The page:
Rise of the Roman Empire
Humanities I 13Z

Summer 2004

The legend about Rome’s origins puts the founding of the city at around 735 B.C. It is said that a Vestal Virgin gave birth to twin boys, Romulus and Remus, and claimed that they were the sons of the god Mars. The Vestal Virgin was the sister of a king. The king believed that she was lying and imprisoned her. He put her two boys in a basket and threw it into the Tiber River. A she-wolf found the twins and raised them. The twins, Romulus and Remus, came back and killed the king and founded the city of Rome. Afterwards Romulus and Remus fought and Remus was killed. Romulus was Rome’s first king and after he died, he became a god and vanished.

The Romans were tribal people who lived in central Italy and like other Latins; they tilled small plots of land, pastured cows, pigs and goats and tended flocks of sheep. Moreover, they had a council of elders who chose the Chiefs of the tribes. Around 600 B.C the Etruscans, a much more advanced people from the north, conquered Rome. Consequently, from that time on, Rome was ruled by kings.

The Romans learned many crafts from the Etruscans such as the use of bronze. They borrowed the Etruscan twelve-month calendar, the use of first and last names and developed their alphabet from an Etruscan adaptation of Greek. The Romans adapted many of the Etruscan agricultural practices such as the growing of grapes and olives. The Romans also learned from the Etruscans what was probably their most significant military strategy , the use of the unit called the legion which fought in phalanx positions.

In 509 B.C however, the Roman nobles revolted against their king, Tarquin the Proud, and established a republic. By this time, Rome’s society was already divided into two groups, the common people called the Plebeians, and the nobles called the Patricians. The Patricians were the heads of the leading families of Rome. Instead of the king, they elected two consuls that ruled the state and led the armies, holding power for one year. The only people that were allowed to participate in government were Patricians. Restricting the Consuls to Patrician society only however, led to a revolt by the Plebeians in 490 B.C.

The Plebeians elected their own leaders, called Tribunes, and threatened to leave and found their own city if they were not given more rights. Since the Patricians needed Plebeians to serve in their army, and basically make the society function, they had to give in. This was the first step in the building of the traditional Roman Republic, which was governed by the Senate and the People.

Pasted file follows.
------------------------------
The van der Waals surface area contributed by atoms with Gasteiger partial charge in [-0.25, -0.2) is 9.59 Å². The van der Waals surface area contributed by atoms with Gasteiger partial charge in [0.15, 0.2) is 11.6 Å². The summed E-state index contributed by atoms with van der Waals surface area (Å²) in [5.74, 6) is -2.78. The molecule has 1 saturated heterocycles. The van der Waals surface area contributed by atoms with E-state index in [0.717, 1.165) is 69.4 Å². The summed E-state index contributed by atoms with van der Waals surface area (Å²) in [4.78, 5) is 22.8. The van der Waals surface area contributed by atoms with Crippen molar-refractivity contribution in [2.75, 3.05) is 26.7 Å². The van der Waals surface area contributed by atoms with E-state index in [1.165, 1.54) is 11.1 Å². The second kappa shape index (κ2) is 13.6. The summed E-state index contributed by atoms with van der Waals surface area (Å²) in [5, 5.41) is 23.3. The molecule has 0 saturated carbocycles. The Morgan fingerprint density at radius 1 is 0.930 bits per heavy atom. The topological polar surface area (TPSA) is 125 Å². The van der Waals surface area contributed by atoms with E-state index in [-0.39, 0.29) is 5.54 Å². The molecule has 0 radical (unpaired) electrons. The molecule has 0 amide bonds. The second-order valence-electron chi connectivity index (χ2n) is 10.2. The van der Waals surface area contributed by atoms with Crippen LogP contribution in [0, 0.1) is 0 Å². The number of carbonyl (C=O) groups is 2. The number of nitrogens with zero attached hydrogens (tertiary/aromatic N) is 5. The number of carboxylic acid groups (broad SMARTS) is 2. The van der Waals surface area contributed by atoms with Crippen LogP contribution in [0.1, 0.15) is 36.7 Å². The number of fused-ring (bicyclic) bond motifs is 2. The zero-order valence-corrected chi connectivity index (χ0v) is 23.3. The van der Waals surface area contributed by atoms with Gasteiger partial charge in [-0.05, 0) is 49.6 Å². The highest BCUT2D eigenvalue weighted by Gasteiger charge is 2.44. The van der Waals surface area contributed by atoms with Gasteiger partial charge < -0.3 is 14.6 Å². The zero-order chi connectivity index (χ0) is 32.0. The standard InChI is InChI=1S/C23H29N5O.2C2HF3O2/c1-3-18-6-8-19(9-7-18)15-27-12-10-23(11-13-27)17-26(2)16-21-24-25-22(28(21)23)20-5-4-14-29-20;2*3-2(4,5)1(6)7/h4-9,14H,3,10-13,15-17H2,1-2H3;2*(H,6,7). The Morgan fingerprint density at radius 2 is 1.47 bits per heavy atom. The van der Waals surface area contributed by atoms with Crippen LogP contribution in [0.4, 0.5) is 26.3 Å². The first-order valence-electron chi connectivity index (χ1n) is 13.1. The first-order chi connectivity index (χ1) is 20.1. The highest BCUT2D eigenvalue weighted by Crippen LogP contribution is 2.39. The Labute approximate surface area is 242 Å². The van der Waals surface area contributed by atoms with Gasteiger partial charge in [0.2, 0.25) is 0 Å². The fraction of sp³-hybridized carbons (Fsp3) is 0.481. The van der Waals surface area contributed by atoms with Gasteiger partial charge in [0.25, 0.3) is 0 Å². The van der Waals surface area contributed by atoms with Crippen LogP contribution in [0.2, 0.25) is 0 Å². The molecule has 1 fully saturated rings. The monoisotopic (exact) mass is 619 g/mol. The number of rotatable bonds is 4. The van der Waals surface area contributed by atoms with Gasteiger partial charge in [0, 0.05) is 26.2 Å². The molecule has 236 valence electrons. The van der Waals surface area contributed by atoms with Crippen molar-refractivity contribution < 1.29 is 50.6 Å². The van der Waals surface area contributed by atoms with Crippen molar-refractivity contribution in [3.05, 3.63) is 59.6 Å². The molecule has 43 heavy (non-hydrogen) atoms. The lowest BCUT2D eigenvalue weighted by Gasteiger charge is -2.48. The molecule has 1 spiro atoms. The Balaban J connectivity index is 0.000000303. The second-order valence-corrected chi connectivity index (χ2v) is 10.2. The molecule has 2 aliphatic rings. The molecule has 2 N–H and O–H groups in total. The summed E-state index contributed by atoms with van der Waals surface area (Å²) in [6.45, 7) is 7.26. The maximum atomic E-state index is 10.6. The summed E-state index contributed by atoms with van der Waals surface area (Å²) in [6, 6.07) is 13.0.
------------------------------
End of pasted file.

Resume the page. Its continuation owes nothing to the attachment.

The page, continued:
Once Rome had established its independence, the other Latin tribes followed. The Latins then joined up in a league against the Romans. Troubled by this, Rome abandoned its claim of hegemony in Latium. Rome saw advantage in peace and cooperation and in 493 Rome joined an alliance with its Latin neighbors as an equal. This was to be the Latin League.

The alliance treaty held that business contracts between people from different states within the alliance were to be bound by law. The treaty held that in wars against outsiders, alliance members were to share in commanding armies and in the spoils of war. In 390 B.C, several tribes of Celts that the Romans called Gauls attacked Rome. They defeated the Romans and ransacked the city but they could not defeat the soldiers fortified in the citadel. They finally gave up and left the Rome. The city was in ruins and many people wanted to leave and go to a nearby city. In the end however, the Romans decided to stay. They rebuilt the city and its walls. This defeat was very significant in Roman history because it made them adopt new and more effective military weaponry. They stopped using the spear in favor of a two-foot long sword, adopting helmets, breastplates and a shield with iron edges. They reorganized their army, putting in the front rank of their battle line not the wealthy soldiers, as before, but the youngest and strongest. The Romans then successfully defended themselves against attacks by Etruscans, Volscians, and Aequians.

Carthage was a great